The Misuse of Paraprofessionals in Inclusive Classrooms

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The following is a guest post by Dr. Deb Leach who will be presenting a 90-minute webinar entitled “ABA & Your Inclusive Classroom: Helping Students With Autism Spectrum Disorders Using Applied Behavior Analysis on 8/31/12 @ 11:30 am or 2:00pm ET.


I may upset a few parents with this post, but just know that I what I am about to say is the best interest of your children.  Many, many, many (did I say many?) parents insist that their children with autism have “shadows” when they are included in general education classrooms.  Parents tell one another things like, “Whatever you do, make sure the shadow is assigned to your child, not the classroom.”  In my opinion, the worst thing you can do is to assign a non-certified staff person to a child.  In fact, it is not just my opinion.  Research has shown that having a shadow assigned to a student can have detrimental effects  (Downing, Ryndak, & Clark, 2000); Giangreco & Broer, 2005).  Some of the documented negative effects of having shadows assigned to students include:

  1. Interference with engagement with the teacher
  2. Interference with engagement with peers
  3. Decision making by under-qualified personnel
  4. Unnecessary dependence on the paraprofessional by the student
  5. Stigmatization
  6. Behavior problems

I can’t tell you how many times I stepped into classrooms in which a shadow is assigned to a student, and I wanted to grab a megaphone and shout out, “PLEASE STEP AWAY FROM THE CHILD!”  This is not because paraprofessionals aren’t wonderful people, because they almost always are.  This is because they are doing what they have been told to do: “keep the child on task,” “reduce problem behavior,” “help the child with academic work,” “help the child with organization,” etc.  The problem is, these responsibilities need to be the teacher’s responsibilities.  While I am well aware that a general education teacher certainly needs support to be able to meet the needs of a student with autism in the classroom, the support should not be a shadow.  It could be a paraprofessional assigned to work under the guidance of the general education and special education teachers who are responsible for the student’s education.  Or…it could be a special education teacher who co-teaches with the general education teacher all or some of the day.  When paraprofessionals are in inclusive classrooms there are many ways they can be utilized to support all students including the student with autism such as:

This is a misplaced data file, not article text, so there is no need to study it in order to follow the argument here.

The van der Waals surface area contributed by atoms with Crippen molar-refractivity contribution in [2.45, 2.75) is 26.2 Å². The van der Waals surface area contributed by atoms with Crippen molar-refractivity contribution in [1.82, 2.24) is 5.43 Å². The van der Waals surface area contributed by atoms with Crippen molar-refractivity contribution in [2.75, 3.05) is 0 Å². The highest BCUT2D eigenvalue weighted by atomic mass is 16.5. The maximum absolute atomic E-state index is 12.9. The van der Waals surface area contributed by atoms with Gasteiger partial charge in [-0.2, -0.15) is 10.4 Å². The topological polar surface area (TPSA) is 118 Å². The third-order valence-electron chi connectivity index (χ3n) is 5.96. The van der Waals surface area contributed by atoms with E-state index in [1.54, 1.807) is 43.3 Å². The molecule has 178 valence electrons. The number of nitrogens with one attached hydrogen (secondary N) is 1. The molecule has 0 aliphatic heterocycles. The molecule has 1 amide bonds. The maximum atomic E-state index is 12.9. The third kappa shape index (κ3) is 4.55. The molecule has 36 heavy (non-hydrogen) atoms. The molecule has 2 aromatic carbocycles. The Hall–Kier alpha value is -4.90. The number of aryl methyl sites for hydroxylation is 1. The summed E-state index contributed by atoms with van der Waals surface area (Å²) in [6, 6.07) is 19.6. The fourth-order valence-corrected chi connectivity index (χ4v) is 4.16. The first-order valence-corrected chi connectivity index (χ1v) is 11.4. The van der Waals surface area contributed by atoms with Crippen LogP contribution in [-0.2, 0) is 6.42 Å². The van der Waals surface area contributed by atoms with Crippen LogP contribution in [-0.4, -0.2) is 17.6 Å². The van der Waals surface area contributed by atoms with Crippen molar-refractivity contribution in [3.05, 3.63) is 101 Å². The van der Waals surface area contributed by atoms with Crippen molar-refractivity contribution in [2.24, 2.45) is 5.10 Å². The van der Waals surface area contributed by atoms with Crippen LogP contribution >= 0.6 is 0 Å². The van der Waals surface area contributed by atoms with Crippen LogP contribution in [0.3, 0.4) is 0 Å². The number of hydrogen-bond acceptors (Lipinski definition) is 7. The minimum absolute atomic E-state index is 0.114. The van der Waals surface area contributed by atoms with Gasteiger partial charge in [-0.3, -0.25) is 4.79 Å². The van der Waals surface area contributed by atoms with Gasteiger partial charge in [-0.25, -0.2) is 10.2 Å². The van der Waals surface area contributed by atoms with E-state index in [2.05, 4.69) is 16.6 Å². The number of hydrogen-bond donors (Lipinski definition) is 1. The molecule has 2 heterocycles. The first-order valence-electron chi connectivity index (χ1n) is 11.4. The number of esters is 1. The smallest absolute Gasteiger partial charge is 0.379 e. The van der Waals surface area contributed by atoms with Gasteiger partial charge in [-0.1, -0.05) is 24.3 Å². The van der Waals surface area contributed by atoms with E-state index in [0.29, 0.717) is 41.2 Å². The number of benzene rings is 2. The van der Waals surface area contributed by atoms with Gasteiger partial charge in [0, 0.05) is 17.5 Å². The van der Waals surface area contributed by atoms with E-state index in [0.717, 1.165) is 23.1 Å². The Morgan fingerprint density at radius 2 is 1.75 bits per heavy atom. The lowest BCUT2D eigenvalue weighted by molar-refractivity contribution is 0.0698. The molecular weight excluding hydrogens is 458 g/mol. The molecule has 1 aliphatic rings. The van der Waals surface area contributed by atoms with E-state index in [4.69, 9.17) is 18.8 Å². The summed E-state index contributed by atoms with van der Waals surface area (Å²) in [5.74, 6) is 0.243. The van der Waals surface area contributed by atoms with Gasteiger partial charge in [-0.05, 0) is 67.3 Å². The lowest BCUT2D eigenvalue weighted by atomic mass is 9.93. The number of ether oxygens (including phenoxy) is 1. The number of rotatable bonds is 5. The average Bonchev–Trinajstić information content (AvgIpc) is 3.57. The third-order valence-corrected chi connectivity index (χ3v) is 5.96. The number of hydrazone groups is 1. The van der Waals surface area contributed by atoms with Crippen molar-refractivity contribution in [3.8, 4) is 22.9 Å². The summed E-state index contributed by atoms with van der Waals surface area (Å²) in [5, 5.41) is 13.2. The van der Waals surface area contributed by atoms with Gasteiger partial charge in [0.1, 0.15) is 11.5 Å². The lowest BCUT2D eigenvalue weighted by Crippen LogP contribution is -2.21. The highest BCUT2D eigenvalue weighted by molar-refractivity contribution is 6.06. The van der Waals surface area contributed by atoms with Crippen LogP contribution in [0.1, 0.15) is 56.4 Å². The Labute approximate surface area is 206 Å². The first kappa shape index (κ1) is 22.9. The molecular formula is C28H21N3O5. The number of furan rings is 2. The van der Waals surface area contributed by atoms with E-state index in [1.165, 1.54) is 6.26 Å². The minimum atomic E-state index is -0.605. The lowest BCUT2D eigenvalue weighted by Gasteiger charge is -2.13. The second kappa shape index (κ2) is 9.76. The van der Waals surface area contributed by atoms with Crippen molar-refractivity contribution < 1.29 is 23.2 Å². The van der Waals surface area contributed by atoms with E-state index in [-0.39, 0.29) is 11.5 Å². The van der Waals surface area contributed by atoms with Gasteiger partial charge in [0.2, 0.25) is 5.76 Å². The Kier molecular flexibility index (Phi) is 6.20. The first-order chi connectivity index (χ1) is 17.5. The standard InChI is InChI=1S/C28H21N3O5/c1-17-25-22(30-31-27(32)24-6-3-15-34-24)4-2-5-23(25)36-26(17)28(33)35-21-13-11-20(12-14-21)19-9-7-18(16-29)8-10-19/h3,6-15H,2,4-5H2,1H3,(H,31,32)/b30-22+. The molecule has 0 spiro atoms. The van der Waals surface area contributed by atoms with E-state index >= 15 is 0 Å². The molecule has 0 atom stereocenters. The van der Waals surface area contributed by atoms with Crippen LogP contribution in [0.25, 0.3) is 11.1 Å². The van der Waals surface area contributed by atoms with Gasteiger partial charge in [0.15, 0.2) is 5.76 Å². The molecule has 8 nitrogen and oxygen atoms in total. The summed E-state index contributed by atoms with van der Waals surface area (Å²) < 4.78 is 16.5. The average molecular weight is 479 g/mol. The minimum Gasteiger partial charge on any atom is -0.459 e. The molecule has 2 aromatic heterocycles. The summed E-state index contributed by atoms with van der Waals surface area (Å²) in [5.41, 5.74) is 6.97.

1. Providing small group instruction
  2. Monitoring students working independently
  3. Monitoring centers or stations
  4. Preparing materials to allow for differentiated instruction and assessment
  5. Provide 1:1 support as needed

When paraprofessionals are used in ways listed above, it allows the general education teacher to better meet the individual needs of the student with autism as well as other students in the classroom.  Of course, general education teachers need training and support from special education teachers to know how to effectively teach students with autism.  And, even more importantly, general and special education teachers need training on how to work collaboratively and how to effectively utilize paraprofessionals in the classroom.

Written by Deb Leach, Ed.D., BCBA

Dr. Leach will also be a featured speaker at the Students Who Are Wired Differently National Conference in June 2013 in Atlanta.

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